Iron is often overlooked in the nutrient cocktails which many women take to boost fertility and sadly tests for iron deficiency are often not included in infertility blood work. However iron can make a big difference to some women especially those with ovulatory infertility. Women with a history of anemia should be especially careful to get their levels checked to ensure that they are not deficient or borderline low. Serum ferritin is perhaps the most reliable test of your body's iron stores.
In a Harvard study published in 2006 it was discovered that women who took iron supplements were 50% less likely to experience ovulatory infertility. The study was done on 18,000 women who were trying to conceive over 8 years and the women who conceived were compared with those who did not.
Although the RDA for iron for women is 15 mg it is recognized that women require much more when preparing for and during pregnancy. One of the best ways to get adequate iron daily in pregnancy is through taking a prenatal vitamin; many multivitamins often contain only 5 mg or so of iron whereas a prenatal vitamin often contains 20-30 mg. The form of iron however can make a big difference in compliance and for some women the side-effects of iron become a deterrent to regular use.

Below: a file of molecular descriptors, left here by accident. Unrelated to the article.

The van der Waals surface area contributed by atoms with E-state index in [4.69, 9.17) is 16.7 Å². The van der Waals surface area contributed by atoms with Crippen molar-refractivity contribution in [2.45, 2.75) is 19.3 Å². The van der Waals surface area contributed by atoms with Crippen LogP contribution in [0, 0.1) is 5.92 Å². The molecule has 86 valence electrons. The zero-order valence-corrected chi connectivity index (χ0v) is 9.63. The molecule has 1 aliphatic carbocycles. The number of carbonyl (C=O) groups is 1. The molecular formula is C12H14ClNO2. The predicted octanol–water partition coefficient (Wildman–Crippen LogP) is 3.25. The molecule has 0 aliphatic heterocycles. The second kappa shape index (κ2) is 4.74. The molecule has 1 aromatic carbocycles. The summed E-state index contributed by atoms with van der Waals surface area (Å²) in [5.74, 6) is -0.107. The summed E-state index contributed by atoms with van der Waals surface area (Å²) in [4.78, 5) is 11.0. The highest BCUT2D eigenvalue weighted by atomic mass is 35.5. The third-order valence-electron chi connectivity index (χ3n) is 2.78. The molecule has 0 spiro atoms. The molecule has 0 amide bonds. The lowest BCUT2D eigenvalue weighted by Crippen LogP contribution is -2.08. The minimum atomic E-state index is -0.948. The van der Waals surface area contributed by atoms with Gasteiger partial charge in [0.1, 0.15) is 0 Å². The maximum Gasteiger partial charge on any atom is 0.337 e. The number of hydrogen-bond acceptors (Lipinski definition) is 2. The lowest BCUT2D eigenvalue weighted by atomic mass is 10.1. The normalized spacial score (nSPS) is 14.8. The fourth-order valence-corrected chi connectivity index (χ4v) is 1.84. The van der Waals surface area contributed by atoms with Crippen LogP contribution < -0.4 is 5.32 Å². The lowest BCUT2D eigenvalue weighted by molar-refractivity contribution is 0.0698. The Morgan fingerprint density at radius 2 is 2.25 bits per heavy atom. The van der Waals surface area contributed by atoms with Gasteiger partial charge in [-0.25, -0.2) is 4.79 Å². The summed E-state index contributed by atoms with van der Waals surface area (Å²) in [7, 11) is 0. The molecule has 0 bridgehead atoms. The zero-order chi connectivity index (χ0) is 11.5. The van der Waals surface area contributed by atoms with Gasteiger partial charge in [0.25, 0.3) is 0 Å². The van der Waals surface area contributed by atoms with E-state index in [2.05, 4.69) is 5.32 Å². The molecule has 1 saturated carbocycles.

Much of the iron in prescribed and over-the-counter prenatal vitamins and iron pills is ferrous sulphate which can be constipating and causes stomach pain in some women. You can buy gentler forms of iron that do not cause intestinal problems which allow women to take iron without discomfort. Floradix is one such product which is easily absorbed and gentle on the body. There are other gently iron products too such as iron carbonyl; look for labels which state that the iron is 'gentle.'
If you are having problems with standard prenatal vitamins, you may want ot look for a prenatal vitamin or iron supplement which contains gently stomach-friendly iron so you can take - and benefit from - iron without discomfort. Having stellar iron status before pregnancy can help you to avoid anemia which is common during pregnancy. Another tip to increase iron absorption is to take iron with a little vitamin C.
This article is for purely informational purposes and is not intended to substitute for medical or dietetic advice for which you should consult a physician or dietitian.
Chavarro JE, Rich-Edwards JW, Rosner BA, et al. Iron intake and risk of ovulatory infertility. Obstet Gynecol. 2006;108:1145-1152